“It’s very complementary, but quite different to open source, which is where now you have a bunch of companies collaborating on a single implementation in open source,” Trevett said. “Both are great and both are awesome. But the standardization process has this particular capability of fanning out the technology across the industry. Of course, open standards often use open source. So now the two are very complementary. But the standards are key to getting technology to be pervasive and one of the most obvious examples of that successful standards ecosystem” is the standard electrical socket.
We have different standards for wall sockets around the world, but they were the result of long-term efforts to build standards.
So what is driving all this?
“The time has come for the connectivity of the web mixed with spatial computing. I think there are enough use cases out there and early demonstrable products that are showing the value of this new mix technologies,” Trevett said. “Something is going to happen. Now, we all hope it’s not going to be a dystopian Ready Player One. It doesn’t have to be that and that we’re on a journey and solving these immediate problems on getting all this stuff to work together is going to create short-term commercial opportunities way before the whole metaverse is there in its entirety.”
Defining the metaverse?
Trevett said the group won’t try to define the metaverse itself.
“We’re not trying to define what the metaverse is, but we are trying to facilitate getting there sooner,” Trevett said. “The reason that standards are such a essential and important part of getting these technologies out there and available to everyone is, of course, that an open standard enables multiple implementations of the standardized functionality. So you can have a piece of technology that has been multiple implemented and deployed by multiple companies into multiple market segments, all competing helpfully with each other. But it can roll out across the industry.”
He said the effort gathered steam recently, but it’s not just about a particular technology.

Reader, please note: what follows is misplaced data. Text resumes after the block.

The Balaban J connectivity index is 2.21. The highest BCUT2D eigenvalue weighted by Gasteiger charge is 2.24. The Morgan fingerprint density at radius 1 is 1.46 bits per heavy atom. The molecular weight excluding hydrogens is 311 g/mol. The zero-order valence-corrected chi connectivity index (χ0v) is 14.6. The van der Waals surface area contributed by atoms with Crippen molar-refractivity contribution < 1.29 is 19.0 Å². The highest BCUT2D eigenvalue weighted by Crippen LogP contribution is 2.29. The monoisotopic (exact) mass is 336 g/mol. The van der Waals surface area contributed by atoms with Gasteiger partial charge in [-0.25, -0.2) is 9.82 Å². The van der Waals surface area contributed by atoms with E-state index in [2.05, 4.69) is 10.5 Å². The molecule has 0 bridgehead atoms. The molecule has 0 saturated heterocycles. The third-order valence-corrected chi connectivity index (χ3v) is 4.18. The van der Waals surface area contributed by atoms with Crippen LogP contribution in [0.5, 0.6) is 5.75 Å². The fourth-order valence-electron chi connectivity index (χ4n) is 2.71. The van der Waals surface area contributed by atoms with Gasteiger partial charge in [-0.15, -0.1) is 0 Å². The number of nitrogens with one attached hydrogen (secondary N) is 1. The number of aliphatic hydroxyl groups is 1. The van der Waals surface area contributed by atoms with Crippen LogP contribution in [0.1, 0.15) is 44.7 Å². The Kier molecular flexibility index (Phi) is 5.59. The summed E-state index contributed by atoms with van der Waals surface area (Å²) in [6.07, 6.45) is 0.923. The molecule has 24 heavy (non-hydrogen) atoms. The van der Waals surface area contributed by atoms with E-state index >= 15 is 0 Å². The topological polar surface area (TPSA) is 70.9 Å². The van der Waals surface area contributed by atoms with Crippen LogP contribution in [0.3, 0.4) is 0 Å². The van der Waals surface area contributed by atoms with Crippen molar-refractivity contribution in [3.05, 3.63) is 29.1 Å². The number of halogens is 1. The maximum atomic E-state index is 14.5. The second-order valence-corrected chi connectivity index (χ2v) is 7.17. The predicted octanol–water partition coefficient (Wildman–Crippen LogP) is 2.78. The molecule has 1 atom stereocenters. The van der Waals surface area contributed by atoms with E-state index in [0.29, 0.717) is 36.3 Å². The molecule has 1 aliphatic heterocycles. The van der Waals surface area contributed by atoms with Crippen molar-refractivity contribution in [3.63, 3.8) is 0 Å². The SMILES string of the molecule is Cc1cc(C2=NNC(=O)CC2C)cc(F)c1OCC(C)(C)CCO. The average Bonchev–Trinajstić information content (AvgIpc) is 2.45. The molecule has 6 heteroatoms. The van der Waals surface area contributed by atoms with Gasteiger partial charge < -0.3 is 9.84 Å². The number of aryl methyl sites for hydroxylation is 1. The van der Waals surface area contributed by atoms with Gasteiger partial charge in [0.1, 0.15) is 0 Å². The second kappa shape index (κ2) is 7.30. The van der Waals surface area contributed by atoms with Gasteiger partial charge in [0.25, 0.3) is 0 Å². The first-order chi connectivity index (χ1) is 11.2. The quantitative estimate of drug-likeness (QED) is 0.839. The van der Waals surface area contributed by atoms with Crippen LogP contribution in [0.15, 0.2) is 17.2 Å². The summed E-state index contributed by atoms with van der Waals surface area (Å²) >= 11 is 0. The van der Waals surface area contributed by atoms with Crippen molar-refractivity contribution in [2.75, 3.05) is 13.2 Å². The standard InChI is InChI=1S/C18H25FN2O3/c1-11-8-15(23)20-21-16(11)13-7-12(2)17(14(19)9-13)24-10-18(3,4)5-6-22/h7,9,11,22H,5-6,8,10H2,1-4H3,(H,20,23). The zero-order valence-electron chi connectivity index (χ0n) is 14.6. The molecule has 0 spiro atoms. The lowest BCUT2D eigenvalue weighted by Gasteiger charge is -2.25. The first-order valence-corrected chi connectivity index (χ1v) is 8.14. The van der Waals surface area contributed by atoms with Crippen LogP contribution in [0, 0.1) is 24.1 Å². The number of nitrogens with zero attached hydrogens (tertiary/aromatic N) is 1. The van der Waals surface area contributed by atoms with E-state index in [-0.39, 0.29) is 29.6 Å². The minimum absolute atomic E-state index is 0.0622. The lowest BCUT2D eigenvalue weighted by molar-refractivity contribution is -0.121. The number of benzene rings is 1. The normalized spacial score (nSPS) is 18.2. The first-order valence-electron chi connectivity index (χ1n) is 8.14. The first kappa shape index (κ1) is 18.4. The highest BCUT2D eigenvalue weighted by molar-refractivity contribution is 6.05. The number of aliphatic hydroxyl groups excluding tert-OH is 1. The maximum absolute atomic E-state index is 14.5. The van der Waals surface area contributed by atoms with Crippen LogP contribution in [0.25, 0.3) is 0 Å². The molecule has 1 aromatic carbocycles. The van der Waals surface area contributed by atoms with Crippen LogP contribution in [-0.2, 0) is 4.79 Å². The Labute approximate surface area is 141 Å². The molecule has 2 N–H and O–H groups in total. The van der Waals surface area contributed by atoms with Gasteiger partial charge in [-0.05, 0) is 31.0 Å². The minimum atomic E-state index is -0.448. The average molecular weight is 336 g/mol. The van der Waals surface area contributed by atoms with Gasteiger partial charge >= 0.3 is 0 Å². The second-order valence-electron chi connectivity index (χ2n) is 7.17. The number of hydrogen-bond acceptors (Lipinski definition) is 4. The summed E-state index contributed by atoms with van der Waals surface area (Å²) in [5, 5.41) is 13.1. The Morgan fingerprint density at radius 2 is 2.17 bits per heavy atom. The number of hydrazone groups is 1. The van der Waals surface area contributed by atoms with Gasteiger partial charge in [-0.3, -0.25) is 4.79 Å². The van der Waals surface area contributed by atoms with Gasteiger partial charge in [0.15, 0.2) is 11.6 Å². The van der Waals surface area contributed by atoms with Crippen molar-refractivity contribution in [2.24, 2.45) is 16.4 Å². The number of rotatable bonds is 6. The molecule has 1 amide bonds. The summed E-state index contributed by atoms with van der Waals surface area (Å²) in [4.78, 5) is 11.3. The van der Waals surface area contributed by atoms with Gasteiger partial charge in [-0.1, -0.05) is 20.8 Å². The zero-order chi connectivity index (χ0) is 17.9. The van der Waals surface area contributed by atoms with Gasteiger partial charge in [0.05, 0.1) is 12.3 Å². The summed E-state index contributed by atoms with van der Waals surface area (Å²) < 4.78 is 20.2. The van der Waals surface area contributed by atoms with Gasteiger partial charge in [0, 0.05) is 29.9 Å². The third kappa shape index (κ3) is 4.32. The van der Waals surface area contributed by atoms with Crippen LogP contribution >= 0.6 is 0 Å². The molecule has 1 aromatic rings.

“A lot of people think that metaverse is just virtual reality, and they do have a dystopian fear that we’re all going to be into our helmets all day every day. And it’s not the metaverse that is going to be accessed through 2D screens and augmented reality,” Trevett said. “But I think probably most people would trace back to when augmented and virtual reality became XR and started to become more pervasively available. Probably that will be one viable hypothesis from when coming the metaverse started to become more tangibly real. And that’s like five or six years ago, again before the term really became de rigueur that it is it is today.”
He added, “There are lots of islands of innovation that are doing awesome work. The good ones arem aking a lot of money already. Our job is to begin to link all these different islands together into a larger picture. So, again, interoperability is going to be it’s going to be key tomorrow.
Trevett believes that augmented reality will be more widely used than virtual reality, but he notes that his person opinion or that of any given company doesn’t matter as much in the forum, where ideas will be vetted and tested by the group. One of the traditions of standards bodies is to create royalty-free standards, where companies contribute their technologies into the standard and agree not to sue each other for using the different standards-based technologies. Some companies might try to steer the standards toward their own technologies first, but standards groups endeavor to put group and community interests first over political stances or self interests.
Trevett doesn’t believe that standards force everyone into a lowest-common denominator technology.
“It’s slower than one company drafting a spec. It’s slower to get 50 companies to get to consensus on something they can all support. But that is the whole point. That’s not a bug. That’s a feature. Building that that consensus gives you such a wider foundation to build a much larger overall commercial opportunity.”